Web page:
Since Speilrein experienced pleasure from being humiliated, Otto Gross (Vincent Cassel) counseled Jung to pleasure her by "thrashing her within an inch of her life, as she clearly wants." Jung eventually did just that, giving Speilrein pleasure by whipping her buttocks. When a guilty Jung, a practicing Catholic, tried to break off the relationship, Speilrein persuaded him to stay with her by suggesting that he analyze his own sexual needs and determine which of those could not be satisfied by his wife. Since Jung obviously took pleasure in the sadistic part of the S&M relationship with Speilrein, and could not bring himself to suggest anything similar to his beloved and dignified wife, the sessions with Speilrein were deemed essential to his own sexual satisfaction. The Jung-Speilrein spanking sessions are portrayed in some fairly graphic detail on screen. While Keira Knightley's bare bum is never actually seen on camera, her breasts are bare in these sessions, and her facial expressions show her becoming intensely aroused by the humiliation.

The on-camera spankings may sound sensational to you, especially since nobody knows what the Jung/Speilrein relationship really consisted of, but I was grateful for those moments, which supplied the only life in the film, except for the very brief appearance of Cassel as the weaselly wastrel Otto Gross. The rest of the film is based on a dry, dense non-fiction tome called "A Most Dangerous Method: The Story of Jung Freud and Sabrina Speilrein," and basically is an accurate account of historical figures reading one another's letters aloud or discussing complex clinical theories in small, dark rooms.

There was one major outdoor scene, and it provided my favorite scene in the film, the only scene which indicated that anyone associated with the film had a sense of humor or could tell a story with images rather than words. Jung takes Freud out for a sail. Jung looks like any sailor at sea, ruggedly working his sail and his rudder, occasionally making a statement in a voice loud enough to be heard over the wind by a man several feet away. Freud, on the other hand, sits awkwardly and stiffly on the deck as he tries to have a serious conversation in a controlled indoor voice.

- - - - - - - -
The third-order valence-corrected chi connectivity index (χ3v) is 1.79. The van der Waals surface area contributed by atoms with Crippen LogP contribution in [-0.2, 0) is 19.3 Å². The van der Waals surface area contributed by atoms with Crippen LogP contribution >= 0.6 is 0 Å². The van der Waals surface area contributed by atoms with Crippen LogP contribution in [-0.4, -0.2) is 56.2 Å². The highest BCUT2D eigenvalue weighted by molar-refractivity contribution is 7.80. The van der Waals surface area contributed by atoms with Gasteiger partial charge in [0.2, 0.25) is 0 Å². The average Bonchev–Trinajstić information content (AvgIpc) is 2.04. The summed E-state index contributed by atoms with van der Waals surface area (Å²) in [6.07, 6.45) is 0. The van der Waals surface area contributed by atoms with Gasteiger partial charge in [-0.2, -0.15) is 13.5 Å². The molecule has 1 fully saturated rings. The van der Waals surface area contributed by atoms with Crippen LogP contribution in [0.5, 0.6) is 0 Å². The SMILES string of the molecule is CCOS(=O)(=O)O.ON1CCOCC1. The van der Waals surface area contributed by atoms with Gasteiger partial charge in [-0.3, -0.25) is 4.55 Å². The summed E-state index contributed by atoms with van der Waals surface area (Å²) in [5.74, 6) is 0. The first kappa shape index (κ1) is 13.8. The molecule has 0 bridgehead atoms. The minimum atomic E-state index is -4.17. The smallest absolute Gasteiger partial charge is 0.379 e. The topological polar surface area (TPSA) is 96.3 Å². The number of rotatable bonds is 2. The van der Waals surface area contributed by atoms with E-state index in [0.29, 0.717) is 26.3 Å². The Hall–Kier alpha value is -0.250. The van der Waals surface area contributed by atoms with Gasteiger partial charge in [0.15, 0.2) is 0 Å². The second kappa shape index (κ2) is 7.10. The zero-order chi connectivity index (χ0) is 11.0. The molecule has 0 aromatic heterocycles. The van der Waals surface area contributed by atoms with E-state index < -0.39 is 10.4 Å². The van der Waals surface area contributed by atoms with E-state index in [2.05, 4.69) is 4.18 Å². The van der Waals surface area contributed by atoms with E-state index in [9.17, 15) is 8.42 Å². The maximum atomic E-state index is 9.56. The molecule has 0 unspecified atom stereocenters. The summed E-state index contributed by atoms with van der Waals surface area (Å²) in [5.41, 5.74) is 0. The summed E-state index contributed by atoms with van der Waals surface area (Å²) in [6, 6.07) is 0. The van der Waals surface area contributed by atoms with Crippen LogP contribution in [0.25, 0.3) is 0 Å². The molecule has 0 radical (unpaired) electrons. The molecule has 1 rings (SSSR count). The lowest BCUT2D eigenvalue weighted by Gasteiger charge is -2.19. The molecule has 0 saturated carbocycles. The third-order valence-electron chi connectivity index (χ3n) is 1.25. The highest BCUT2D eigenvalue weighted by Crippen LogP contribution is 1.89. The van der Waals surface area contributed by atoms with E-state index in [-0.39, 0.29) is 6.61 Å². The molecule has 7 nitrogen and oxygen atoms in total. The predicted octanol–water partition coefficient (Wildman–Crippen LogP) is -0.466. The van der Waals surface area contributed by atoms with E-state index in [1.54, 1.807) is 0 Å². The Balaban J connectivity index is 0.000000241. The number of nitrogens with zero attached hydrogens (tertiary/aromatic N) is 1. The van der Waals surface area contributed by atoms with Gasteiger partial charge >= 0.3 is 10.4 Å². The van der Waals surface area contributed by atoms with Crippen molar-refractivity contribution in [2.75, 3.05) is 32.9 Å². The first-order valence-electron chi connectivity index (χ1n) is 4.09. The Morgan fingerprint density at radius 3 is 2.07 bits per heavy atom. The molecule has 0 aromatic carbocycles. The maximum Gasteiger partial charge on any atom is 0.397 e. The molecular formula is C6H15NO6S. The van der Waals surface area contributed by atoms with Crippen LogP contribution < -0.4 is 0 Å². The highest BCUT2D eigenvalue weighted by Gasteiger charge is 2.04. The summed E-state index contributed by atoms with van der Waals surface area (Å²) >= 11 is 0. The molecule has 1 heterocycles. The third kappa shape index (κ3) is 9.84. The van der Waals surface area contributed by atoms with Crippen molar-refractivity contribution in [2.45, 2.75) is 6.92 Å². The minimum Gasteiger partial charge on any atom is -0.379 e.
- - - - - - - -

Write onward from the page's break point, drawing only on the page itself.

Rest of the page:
Freud holds a walking stick in one hand, and wears a hamburg. As the camera assumes Jung's vantage point, we can only see Freud's head and shoulders. His low position within the boat and his inappropriate attire make Freud look for all the world like Toulouse Lautrec. For all Freud seems to know, he might just as well be in his office or a Viennese cafe, except that the floor is moving and things seem to be moist and windy around him. Freud, who spent an entire life studying the nature of pleasure, seems incapable of feeling any himself.

This correlates well with another scene in which the profligate Otto Gross speculates that the only reason Freud thinks about sex so much is that he isn't getting laid.

Analyze THAT, shrink-boy.


Source (non-fiction)
Related docudrama


3.5 Roger Ebert (of 4 stars)
79 Rotten Tomatoes  (% positive)
76 Metacritic.com (of 100)


7.0 IMDB summary (of 10)


Box Office Mojo. In arthouse distribution (61 theaters), in managed to gross about $2 million.


  • Keira Knightley showed her breasts (but surprisingly not her butt) in two scenes where she got her bottom whipped.


Web www.scoopy.com

Our Grade:

If you are not familiar with our grading system, you need to read the explanation, because the grading is not linear. For example, by our definition, a C is solid and a C+ is a VERY good movie. There are very few Bs and As. Based on our descriptive system, this film is a:


Dry, dense, almost documentary treatment. A good movie, but one designed for a very small audience.